Little Tobago Island (Map)

Frigates, Red-footed and Brown boobies, Red-billed Tropicbirds and a good head of passerines. All the specialist birds can be scoped from Speyside and you will get an occasional close up from them early morning or late evening. The island also has nesting Audubon ‘s Shearwater that you might see in their tunnels with a strong torch. Even these can be seen occasionally from shore, coming in just as the light is dying.

Mountain Road (Map)

Here I refer to the road that goes from just south of Roxborough through to Bloody bay taking you past the entrance to Gilpin Trace. In my check-list I refer to it as the Mountain Road. I found it to be good birding for its entire length with a few tracks, open areas and nooks worth checking each time you pass. I also found one very productive piece of the roadside observable from the car (well, I would wouldn’t I). En route from Roxborough to Bloody Bay there is only one patch of bad road-surface where there are usually tethered cows and a small hut. This is approximately 3k up the road between a sharp right hand bend and a left, all up hill. (Even if they improve the road there should be evidence of the new surface and gravel and lumber on the verge to give you a clue). If you park on the left facing back downhill in the Roxborough direction, there is a slightly open forest edge with several immortelle trees in bloom (they are always in bloom until no more rain is due according to legend – which means all the time). This site produced 3 red-legged honeycreepers, 2 sabrewing, tanagers, an evening roost of 10 orange-winged parrots, Venezuelan flycatchers, an over-flight by a yellow-legged thrush and more common stuff.

Roxborough Dam

The Dam itself can produce Shorebirds, Ducks andAnhingas, and on the wires on the way into the dam Caribbean Martins can be seen. The forests around it are good for Rufous-tailed Jacamars, Collared Trogons, Flycatchers, Motmots, Hummingbirds and Tanagers.

Turtle Beach (Map)

This is the main tourist area but still the best place for congregations of pelicans, gulls and terns. It is also a good spot for seashore loving waders. I also saw brown boobies diving into the bay fairly close to the shore. It can be a hassle here if you are outside of the hotel compounds – the only place we had to avoid youngsters trying to charge you for smearing you with unwanted gobs of aloe vera. A good view can alsobe had from Fort James on the headland that is the north end of the beach; it can be accessed through Plymouth.

Trinidad

Trinidad separated from the South American Mainland as recently as 1,500 years ago! The island hosts extensive wetlands, rainforest covered mountain ranges, savannahs, mudflats, dams, and the best; sewage ponds!! It all adds up to fantastic birding.

Bird highlights include male Oropendolas sticking their heads between their legs, rattling their wings and beaks, while giving a most peculiar song to impress the girls, and they do impress them. The females will build meter long nests (some can reach nearly 3 meters long) for the most impressive male who may have a harem of up to 20 females!

Then there are Pepershrikes that are often heard but rarely seen, or Woodcreepers and Antbirds following trails of Army Ants. Manakins buzzing about, clearing their own dance spot in the forest floor, or sliding along a thin branch (they invented the moonwalk, not Michael Jackson); again all to impress the ladies. To top it off there are the showy birds like Scarlet Ibis, Red-Breasted Blackbirds, Turquoise Tanagers, White-necked Jacobins, and Purple Honeycreepers.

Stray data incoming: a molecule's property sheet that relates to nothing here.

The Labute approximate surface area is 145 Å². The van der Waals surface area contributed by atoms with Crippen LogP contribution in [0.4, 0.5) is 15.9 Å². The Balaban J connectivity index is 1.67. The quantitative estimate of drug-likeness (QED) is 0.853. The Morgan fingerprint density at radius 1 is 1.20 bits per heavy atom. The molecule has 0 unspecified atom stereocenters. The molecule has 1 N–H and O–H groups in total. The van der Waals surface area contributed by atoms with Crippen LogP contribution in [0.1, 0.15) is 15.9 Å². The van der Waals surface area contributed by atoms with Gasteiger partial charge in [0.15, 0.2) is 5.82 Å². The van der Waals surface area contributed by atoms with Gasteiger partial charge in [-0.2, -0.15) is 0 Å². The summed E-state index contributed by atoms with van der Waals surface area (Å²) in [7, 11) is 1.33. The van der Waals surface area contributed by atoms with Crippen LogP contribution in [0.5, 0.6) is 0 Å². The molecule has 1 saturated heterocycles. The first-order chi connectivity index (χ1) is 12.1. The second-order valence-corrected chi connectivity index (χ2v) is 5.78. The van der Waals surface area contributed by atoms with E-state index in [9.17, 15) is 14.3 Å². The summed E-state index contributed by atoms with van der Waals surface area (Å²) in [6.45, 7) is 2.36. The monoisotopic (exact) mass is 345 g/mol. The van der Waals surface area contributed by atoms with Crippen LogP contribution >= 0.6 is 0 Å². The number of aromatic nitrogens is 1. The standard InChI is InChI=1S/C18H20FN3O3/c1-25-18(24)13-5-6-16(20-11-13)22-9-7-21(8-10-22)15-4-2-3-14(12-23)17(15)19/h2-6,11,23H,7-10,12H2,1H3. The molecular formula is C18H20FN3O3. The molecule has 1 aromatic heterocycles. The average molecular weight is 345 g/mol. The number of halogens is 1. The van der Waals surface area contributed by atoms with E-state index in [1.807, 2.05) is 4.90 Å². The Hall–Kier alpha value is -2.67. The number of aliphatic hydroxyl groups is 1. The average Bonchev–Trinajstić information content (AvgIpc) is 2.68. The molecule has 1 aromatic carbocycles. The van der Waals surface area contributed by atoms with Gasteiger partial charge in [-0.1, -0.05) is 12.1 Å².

Then there are the strange birds like the Bearded Bell Bird that can be heard miles away with its toll like call, or the Antshrikes ending their call with a sound like a windup siren that suddenly lost power. Though the ultimate in the strange category are the Devilbirds or Oilbirds that live like bats in caves going out at night to feed on fruit using echolocation to navigate through the dark forests.

I stayed on Trinidad at the world famous Asa Wright Nature centre where one can sit all day on the Veranda over looking the valley and just watch the hummingbirds and honeycreepers coming to the feeders, the antwrens picking through the leaf litter or the hawks and vultures soaring overhead. You can wake to the sound of Oropendolas squabling or the peppershrikes calling. Leaning over the balcony you can watch woodcreepers creeping, hummingbirds humming and bellbirds tolling.

Some top birding sites include:

Arima Blanchisseuse Road (Map)

The road from Asa Wright down to the sea at Blanchisseuse is 19 kilometres of birding, Tanagers and Trogons, Toucans and Manakins, Cuckoos and Jacamars to name just a few. The highest Point of this road where it passes from the leeward to the windward sides is about 2,000 feet above sea level and is know for high elevation birds such as Speckled and Blue Capped Tanagers, and is good for migrant Warblers.

Aripo Savannah and Arena Forest (Map)

This is an all day trip around the savannah off the Eastern main Road via Cumuto village and Waller Field, culminating with time in the Arena forest after lunch. The morning is leisurely stopping frequently to scan roadside bushes and open areas and takes in Cumutu village for a colony of yellow-rumped caciques. Waller Field has its specialities too, primarily as it has scarce moriche palms attracting turquoise tanagers, sulphury flycatchers and fork-tailed palm swifts. There are also some pools formed from gravel or sand workings and lots of abandoned runways and roads at the old airfield. Lunch is usually taken as you arrive at the Arena forest (where you may see a roosting barn owl in an abandoned house). The forest itself is old plantation and pretty dense. Tape luring usually brings all three trogons down for crippling views, along with woodcreepers, woodpeckers, tanagers and jacamars. (Cumuto is best early morning or late evening when it can also produce many Red-bellied Macaws and Ruby Topaz.)